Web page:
Posted on 3 Comments

How to Make a DIY Bed Buddy (a cozy microwave heating bag)

One of my favorite things when I am cold, achy, or sick is my bed buddy. My older sister got me one a while back and I love it. It even had a nice smell to it when heated, which sadly is now mostly faded. However, lately, whenever I warm it up and snuggle up, my husband somehow manages to get his hands on it and steal it away! So… I thought I would make him one (and perhaps a new one for myself soon too).

At first, I was planning to make it rather simple – sew 2 rectangles together, fill with rice and tada! However there are a few things that I considered:


  1.  It would be nice if the rice didn’t all fall to one side or the other and was more spaced out along the length of the bed buddy.
  2. Washing the bed buddy, or at least the outer layer, would come in very handy.
  3.  If I was going to make an outer layer anyhow, it would be nice to be able to use the inserts individually as hand-warmers if needed.

So, after much thought, I came up with this design. Basically, I mbean rice bags and long rectangle with handles and pockets for the rice bags to slip into. Velcro was considered to hold each bag in its pocket, but I didn’t like the idea of it scratching me, so I found another way! I was actually very pleased with how the design turned out and really love the way it looks (even despite my sloppy sewing skills!).
ade 6 small

I hope you like this tutorial. Please let me know if you have any questions and I would love to see what anyone else makes based on this – even if it puts mine to shame! 😉


 PART ONE: Making the “hand-warmer” inserts! 

1 2 3 making bean bag hand warmer inserts

This is the easy part. Basically, you are making 6 “bean” bags. Dimensions don’t really matter as long as you make them all the same size. I decided I wanted each one to be about 5″x7″, so I cut 12 rectangles measuring 6″x8″ to allow ample room for seams:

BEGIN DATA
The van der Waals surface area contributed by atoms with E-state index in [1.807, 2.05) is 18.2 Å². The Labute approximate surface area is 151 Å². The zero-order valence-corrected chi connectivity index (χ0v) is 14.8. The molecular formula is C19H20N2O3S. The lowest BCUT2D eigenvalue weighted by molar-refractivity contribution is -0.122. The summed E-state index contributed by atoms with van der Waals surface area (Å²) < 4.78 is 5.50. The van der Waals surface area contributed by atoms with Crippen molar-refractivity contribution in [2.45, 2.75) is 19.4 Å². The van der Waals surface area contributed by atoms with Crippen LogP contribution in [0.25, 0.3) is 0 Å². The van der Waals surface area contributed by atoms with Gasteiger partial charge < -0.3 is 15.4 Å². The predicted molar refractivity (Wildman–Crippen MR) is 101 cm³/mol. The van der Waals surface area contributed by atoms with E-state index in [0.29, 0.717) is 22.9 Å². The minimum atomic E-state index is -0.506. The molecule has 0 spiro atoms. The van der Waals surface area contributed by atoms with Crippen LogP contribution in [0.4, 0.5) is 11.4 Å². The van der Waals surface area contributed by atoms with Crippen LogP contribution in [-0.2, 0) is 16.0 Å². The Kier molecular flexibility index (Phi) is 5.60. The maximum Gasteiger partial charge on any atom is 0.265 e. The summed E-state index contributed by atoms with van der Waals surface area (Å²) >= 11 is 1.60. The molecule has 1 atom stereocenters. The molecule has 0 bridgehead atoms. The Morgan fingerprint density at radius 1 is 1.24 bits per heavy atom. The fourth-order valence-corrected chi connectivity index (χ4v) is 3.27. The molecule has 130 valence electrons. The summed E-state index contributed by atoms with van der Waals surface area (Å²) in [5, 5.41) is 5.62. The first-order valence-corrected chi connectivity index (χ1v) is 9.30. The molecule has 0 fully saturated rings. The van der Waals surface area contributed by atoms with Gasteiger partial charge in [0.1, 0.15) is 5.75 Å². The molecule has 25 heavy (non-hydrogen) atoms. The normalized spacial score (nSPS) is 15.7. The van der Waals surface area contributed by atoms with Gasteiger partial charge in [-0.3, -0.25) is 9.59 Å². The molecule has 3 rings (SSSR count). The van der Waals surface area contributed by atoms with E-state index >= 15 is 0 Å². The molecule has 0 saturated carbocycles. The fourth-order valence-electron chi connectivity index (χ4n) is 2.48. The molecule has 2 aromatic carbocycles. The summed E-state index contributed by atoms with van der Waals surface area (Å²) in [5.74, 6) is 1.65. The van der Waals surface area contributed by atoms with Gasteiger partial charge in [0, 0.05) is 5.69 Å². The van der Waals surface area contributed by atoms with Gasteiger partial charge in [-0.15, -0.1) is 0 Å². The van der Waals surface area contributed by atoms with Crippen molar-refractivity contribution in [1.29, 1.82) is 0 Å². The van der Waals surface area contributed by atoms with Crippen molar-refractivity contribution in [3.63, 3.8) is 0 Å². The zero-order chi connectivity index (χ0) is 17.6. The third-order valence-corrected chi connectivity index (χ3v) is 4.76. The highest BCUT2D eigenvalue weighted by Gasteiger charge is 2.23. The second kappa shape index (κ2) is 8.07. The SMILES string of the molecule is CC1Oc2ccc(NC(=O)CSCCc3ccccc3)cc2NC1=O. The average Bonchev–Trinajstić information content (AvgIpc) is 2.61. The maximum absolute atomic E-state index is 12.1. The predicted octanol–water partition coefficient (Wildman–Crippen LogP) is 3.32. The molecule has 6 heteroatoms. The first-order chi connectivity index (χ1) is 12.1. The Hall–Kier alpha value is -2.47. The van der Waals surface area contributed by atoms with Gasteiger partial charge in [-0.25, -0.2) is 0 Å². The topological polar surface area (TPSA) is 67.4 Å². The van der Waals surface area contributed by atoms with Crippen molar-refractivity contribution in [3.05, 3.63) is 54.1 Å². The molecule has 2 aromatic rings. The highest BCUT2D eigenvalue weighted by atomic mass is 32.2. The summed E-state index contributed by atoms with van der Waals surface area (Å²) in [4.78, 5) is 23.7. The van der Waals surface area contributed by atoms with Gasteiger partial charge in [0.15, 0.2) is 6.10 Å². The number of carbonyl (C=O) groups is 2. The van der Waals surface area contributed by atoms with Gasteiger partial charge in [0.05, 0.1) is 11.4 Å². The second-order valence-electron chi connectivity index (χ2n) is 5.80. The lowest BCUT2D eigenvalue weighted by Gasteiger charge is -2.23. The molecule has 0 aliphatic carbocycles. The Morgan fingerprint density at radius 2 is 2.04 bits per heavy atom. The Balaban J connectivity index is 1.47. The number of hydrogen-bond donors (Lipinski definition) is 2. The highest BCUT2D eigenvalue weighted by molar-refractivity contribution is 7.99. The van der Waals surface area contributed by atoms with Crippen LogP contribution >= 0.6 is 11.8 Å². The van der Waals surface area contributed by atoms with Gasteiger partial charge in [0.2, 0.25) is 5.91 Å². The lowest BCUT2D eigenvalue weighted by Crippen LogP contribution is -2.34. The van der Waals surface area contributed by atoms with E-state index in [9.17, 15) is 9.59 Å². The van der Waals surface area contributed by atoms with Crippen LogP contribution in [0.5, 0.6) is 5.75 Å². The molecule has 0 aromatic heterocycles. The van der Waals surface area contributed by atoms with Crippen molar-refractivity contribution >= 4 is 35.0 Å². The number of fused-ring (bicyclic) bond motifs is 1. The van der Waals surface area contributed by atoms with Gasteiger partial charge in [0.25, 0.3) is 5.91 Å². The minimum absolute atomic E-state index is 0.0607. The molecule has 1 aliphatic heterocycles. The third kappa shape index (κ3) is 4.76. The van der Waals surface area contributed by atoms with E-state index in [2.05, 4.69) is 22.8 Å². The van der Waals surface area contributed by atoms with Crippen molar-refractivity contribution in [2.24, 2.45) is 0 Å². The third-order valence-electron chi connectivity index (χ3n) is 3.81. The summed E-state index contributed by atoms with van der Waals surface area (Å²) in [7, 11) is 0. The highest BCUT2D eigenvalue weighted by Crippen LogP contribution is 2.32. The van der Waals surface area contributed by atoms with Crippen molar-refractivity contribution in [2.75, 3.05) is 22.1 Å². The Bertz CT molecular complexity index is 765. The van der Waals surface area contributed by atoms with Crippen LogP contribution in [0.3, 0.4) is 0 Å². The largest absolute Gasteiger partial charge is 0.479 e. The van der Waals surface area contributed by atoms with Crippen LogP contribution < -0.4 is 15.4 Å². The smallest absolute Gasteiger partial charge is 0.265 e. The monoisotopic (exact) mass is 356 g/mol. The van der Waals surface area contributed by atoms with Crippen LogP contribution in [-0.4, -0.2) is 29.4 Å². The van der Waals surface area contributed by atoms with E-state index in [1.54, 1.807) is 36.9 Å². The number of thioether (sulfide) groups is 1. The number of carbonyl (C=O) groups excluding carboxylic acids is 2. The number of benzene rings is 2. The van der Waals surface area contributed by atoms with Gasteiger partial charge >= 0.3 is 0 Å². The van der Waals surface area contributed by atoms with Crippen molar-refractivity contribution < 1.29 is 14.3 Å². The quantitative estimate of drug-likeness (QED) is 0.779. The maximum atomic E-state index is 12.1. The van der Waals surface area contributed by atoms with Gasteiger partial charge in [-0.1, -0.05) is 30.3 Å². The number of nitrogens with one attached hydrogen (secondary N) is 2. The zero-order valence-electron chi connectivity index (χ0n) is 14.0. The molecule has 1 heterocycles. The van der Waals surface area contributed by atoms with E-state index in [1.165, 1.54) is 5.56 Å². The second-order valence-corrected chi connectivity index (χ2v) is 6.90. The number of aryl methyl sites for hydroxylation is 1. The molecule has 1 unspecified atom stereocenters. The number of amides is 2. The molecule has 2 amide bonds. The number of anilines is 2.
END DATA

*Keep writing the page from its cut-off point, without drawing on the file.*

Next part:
Finished Bean Bag Hand-Warmer Inserts Stacked Filling the Bean Bag Hand-Warmer Inserts With Rice and a Funnel

  1. Cut 12 rectangles from your cotton fabric of choice (I used a dinosaur print flannel).
  2. Place them right sides together in pairs (for 6 total pairs).
  3. Sew around the edges, leaving an opening large enough to turn them right side out again.
  4. Turn each bag right side out.
  5. Top stitch along the edges (I played with my decorative stitches) to give it a finished look. Remember NOT to stitch over the opening!
  6. Optional: Mix rice with some drops of essential oil to give it a nice smell.
  7. Fill with rice. I used a funnel (I don’t know if I could have filled them without it) and put about 1 cup of rice in each bag.
  8. Finish the top stitch over the opening to seal in the rice. As you can probably see in the pictures, I am no expert here. I learned that I don’t know the proper way to turn the corner when using a decorative top stitch, and I ended up with lots of little nests of thread on the corners. Thankfully, I have learned not to get to distraught and decided that it didn’t really matter. The item still works very well, and my husband didn’t seem to mind its imperfections!

 PART TWO: Making the bed buddy with pockets!

This part was much more challenging, but not that bad! And, as a caveat, it was by no means an exact science.

  1. First, I took my fabric and laid out my finished inserts on top. I was aiming for it to be slightly larger than all six of them laid out side by side. This put me at a little over 30 inches, plus extra for seam allowances. Since my fabric was a yard wide, I just used that.
  2. I then hemmed the fabric on each side with a basic straight stitch. I made extra wide hems since I had some extra fabric there. I suppose I could just as easily have trimmed off some of the extra – but where is the fun in that?